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Surviving Brexit, the staff augmentation way

Posted: 10/11/2016 - 03:03

Experts agree it’s too soon to say what the mid-term effects of Brexit are going to be on the UK and European economy. Despite early signs of business and consumer confidence shrugging off doubts, we can surely all agree that we’re about to go into a period of major, structural change for the UK and the rest of Europe - which suggests the best response strategy business leaders can have is maximum flexibility.

Given the central role of technology-enabled business systems at both the back and front office side of all organisations these days - from the SME to the enterprise via the non-profit or the public sector body - that’s nowhere more true than in terms of IT resourcing. As the nuclear physicist Niels Bohr liked to joke, “Prediction is very hard, especially when it’s about the future,” and it is a brave CIO who can pinpoint the exact staff and skills he or she will need even in six months’ time.

That’s why the pragmatism embodied in an approach called ‘staff augmentation’ could pave the way for future rewards. Already popular prior to the Brexit shockwave, this is a way of allowing any IT team to temporarily up- or down-scale to best react and exploit continuous market changes.

The importance of transparency

In the past few years, we’ve seen some highly successful staff augmentation projects that have become models of best practice, however we’ve come across some disasters, too. In the light of both the positive and the negative, we’ve developed a solid to-do list to get the best possible staff augmentation relationship legally set up between you and any potential new partner.

The guiding principle is transparency. When you have a lack of hidden agendas and conditions, and everyone has all the information they need to make collaboration and joint decision-making really happen, you have the best basis for any kind of staff augmentation work, veterans of the process report.

In practical terms, this means the following. Finance has to have complete and full access to costs, relevant data and reports from partners. On the operational side, this means total insight (based on honest, regular communication) on how a partner’s future technology roadmap and strategy will impact the business and customers. For third-party suppliers, it means opening up the business to their clients by giving them access to systems and relevant information.

Cost is always the big issue, not just with staff augmentation but any outsourcing deal. A great staff augmentation SLA should be as transparent as possible, but the gold standard is to agree on an overall budget cap. This method is becoming increasingly popular, as it means the work scope can be very clearly delineated and both sides know exactly what they are committed to. Some businesses including ours offer a full-time equivalent (FTE) for each piece of work, to work out what amount of work one FTE can deliver based on clearly defined KPIs (from coding to server management, say), making it way easier for both sides. This approach also serves to control work flows and costs and stops work getting passed on from person to person unnecessarily, while protecting quality.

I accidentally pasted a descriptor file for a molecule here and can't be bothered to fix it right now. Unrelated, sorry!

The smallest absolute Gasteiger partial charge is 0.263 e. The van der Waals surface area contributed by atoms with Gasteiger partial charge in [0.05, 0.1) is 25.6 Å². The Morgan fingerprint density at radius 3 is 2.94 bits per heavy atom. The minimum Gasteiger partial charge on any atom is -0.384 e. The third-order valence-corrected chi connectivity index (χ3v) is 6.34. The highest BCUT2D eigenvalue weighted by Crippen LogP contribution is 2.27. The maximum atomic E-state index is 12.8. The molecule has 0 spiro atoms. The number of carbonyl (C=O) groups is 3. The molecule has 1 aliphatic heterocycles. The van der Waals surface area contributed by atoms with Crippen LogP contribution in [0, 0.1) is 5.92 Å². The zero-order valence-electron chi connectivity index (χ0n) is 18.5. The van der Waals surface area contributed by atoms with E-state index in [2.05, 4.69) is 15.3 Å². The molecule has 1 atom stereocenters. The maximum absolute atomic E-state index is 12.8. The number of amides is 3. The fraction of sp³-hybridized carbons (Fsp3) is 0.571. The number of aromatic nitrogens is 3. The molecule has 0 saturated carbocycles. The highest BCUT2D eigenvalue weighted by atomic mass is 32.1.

Avoid contract proliferation

Another great technique is to use KPIs to track employee activity against internal and project metrics. Please note, let’s have KPIs that actually work; only sign off on ones that will make a positive impact to your business!

We’ve also found that simplicity around commercials helps, too. We always try and advise avoiding too many paper contracts. Why? Because they invite confusion and can even promote the dreaded double-billing for work already done. It’s a lot better to have one umbrella agreement, a master contract with relevant (and clearly connected) sub-contracts. Statements of work to be done for each sub-contract, qualifications of the talent to deliver the service, and how all this relates to the KPIs can’t hurt, either.

A clear get-out clause is very sensible, too. If the relationship isn't working, you need to ensure you can exit the contract - and reflects the reality that it takes two to tango, and sometimes things just don’t work out. You can do this by putting a clause in that master agreement that all parties can stop cooperation under clearly defined conditions within a set time like three or six months, for example (depending on the scale of the anticipated work).

To conclude... Along with transparency as a guiding value in any staff augmentation project, the ideal contract for this highly flexible, useful way of working should show that this is a relationship that balances risk and reward for both parties.

Transparency from the vendor side should clearly sketch out your margins so the customer can see how you work as a business. I’d also try and put the work in to agree the parameters for the efficiencies and improvements needed - a definition of what both sides see as crossing the finish line, if you like.

Work along these lines, and you will get the sort of staff augmentation agreement you need - and which will help you weather whatever storms - and the sunny spells - Brexit will bring.


About the Author Robert Barbus is EMEA Operations Manager, Soitron Group.

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